My passport and a couple of others are taken and on its return, I find my Yugoslav visa stamped to indicate that I have left the country. Then we cross the Drina and are stopped by Srbska border guards in natty purple camoflage (purple camoflage?). My passport is again taken, and I am led off the bus to the border control station where a particularly porcine-looking guard (part of me wants to giggle, as this person reminds me a lot of Ariel Sharon--self-righteous stupidity is an international facial expression) tells me that I will need a visa, and that it just happens to cost 30DM. Interesting how that happens to be the same sum as the Yugoslav visa. Interesting as to how that seems to be in violation of the usual agreements (a Bosnian visa might be legit, but not one to pass through the Serb-controlled territories, at least, not imho, and not when I can so easily see this person having gladly participated in the atrocities that created this particular state of affairs).

It also feels like a dangerous situation. No one in Belgrade knew anything about such a "transit visa." I am alone. I happen to have a DM 50 note in my back pocket, so I toss it with a sneer onto the table, as if to say: "Okay, we know this is a shakedown. Get it over with."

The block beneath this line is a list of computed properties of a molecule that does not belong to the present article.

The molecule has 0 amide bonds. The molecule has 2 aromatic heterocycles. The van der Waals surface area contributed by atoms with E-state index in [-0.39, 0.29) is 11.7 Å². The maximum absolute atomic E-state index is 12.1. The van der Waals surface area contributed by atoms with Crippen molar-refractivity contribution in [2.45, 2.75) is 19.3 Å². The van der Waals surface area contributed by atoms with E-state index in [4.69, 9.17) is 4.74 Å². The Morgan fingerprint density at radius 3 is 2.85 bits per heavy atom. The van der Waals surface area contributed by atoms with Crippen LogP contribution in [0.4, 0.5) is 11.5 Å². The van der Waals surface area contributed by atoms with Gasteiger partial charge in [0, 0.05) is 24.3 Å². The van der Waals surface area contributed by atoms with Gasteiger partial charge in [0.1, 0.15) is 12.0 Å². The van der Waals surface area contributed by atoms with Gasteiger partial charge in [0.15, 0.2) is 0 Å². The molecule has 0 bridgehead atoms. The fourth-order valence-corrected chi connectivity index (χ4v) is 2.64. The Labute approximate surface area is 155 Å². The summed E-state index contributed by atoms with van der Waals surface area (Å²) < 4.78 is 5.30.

I am questioned about where I am going (Sarajevo) and what I will do there (I tell them that I am visiting someone connected to the university.) The guard stamps my passport with five or six stamps and gives me a receipt--change even--for my DM 30. I always worry about the people who stamp your passport five times and receipt every dotted "i". These are the really dangerous ones. A shakedown is simple and honest compared to the creating the appearance of legality and an apparent paper trail. I keep my mouth shut, and once the stamping is done, go back to the bus where people seemed relieved to have the final passenger back. They are the smiles that people who have been in small closed rooms with such people while they try to pass scraps of paper off as legitimation after having lost everything and then some. I have nothing on them. I feel stupid at having made everyone on the bus wait because of my border problems.

Perhaps, appropriately, I find my mind dwelling on recent war and the attrocities as we head south of Zvornik along the Drina a ways. The Drina is stunningly beautiful. Wide, with tall (2000-3000 meters, the guidebook says) heavily forested mountains; sometimes the forest is interrupted by meadow or a red house. The mountains come right down to the river, which at this point is probably half a mile wide. A far swim. We pass occasionally through short tunnels that look as though they might have been blasted out of the rocks hundreds of years ago, perhaps even predating the Turks.